Rear/Back Transfer
For a large majority of back transfers, my placement recommendation is the same: place the transfer right below wherever the FRONT collar lands, regardless of shirt size. This will place the top of your graphic right over the upper back and looks great for jersey names. Using this method is also great for those who don’t have a fully threadable heat press, since it allows the collar to hang off the edge of your heat press.

This placement doesn’t work 100% of the time. If you find it doesn’t look right with your particular transfer, try to align it vertically with the armpits of your t-shirt.

 

Short Sleeve Transfer
Most sleeve hits are going to be a name/website/etc. or a logo. It’s rare that you’ll have a text graphic or something super detailed. Sleeve transfers look best over the bicep, the location of which depends on the fit of the garment. This is usually about 1” to 3” above the seam of the sleeve hem. Smaller or more fitted garments will be closer to 1" and larger or looser fitting garments will be closer to 3".

When placing a name (or website) on the sleeve, you may also consider hem placement. This is usually 0.25” to 0.5” above the seam on the sleeve hem regardless of size.

 

Long Sleeve Transfer
Long sleeve transfers that run down the sleeve can be a little tricky. Do you place the transfer closer to the shoulder or the wrist - or center it between them? Any of the three methods works, depending on the situation. You should always get direction from your client as to how they want their sleeve transfer placed on the garment. Provide a mockup whenever possible to ensure there is no miscommunication here.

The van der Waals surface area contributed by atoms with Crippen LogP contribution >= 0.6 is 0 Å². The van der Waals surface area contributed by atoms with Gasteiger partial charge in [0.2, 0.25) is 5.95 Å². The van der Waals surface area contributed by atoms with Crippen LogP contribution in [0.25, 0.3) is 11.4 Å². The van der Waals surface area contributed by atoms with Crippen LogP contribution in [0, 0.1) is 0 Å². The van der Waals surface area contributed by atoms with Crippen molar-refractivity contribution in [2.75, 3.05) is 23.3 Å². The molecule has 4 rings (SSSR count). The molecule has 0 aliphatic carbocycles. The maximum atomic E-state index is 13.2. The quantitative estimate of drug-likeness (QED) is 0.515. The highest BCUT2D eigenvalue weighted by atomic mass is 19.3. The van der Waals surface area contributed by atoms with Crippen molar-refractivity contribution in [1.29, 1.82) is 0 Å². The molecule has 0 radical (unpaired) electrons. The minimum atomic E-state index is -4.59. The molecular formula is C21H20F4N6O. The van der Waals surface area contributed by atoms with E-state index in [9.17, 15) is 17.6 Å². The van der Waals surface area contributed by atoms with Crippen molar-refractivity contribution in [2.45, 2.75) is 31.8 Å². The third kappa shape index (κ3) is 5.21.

When in doubt, center the graphic between the wrist and shoulder seams on the sleeve. If placement is requested closer to the wrist or shoulder, 2” to 3” away from either seam should do the trick. To ensure proper placement along the side of the sleeve, lay the sleeve flat (how the shirt lays naturally) on the press when pre-pressing. This will crease the sleeve. You can then re-orient the sleeve, which will now have a crease along the center of the sleeve. This crease makes a perfect guideline for centering your long transfers

 

A Final Word...

I can’t stress enough that this whole blog and download are guidelines and not rules. You will find that different images will look better at different sizes. As you get deeper and more experienced in garment decoration, you’ll see that every job is different - each with an opportunity to learn something new.

Do you have any tips that we didn’t cover? Do you have any sizing or placement questions for us? Let us know in the comments!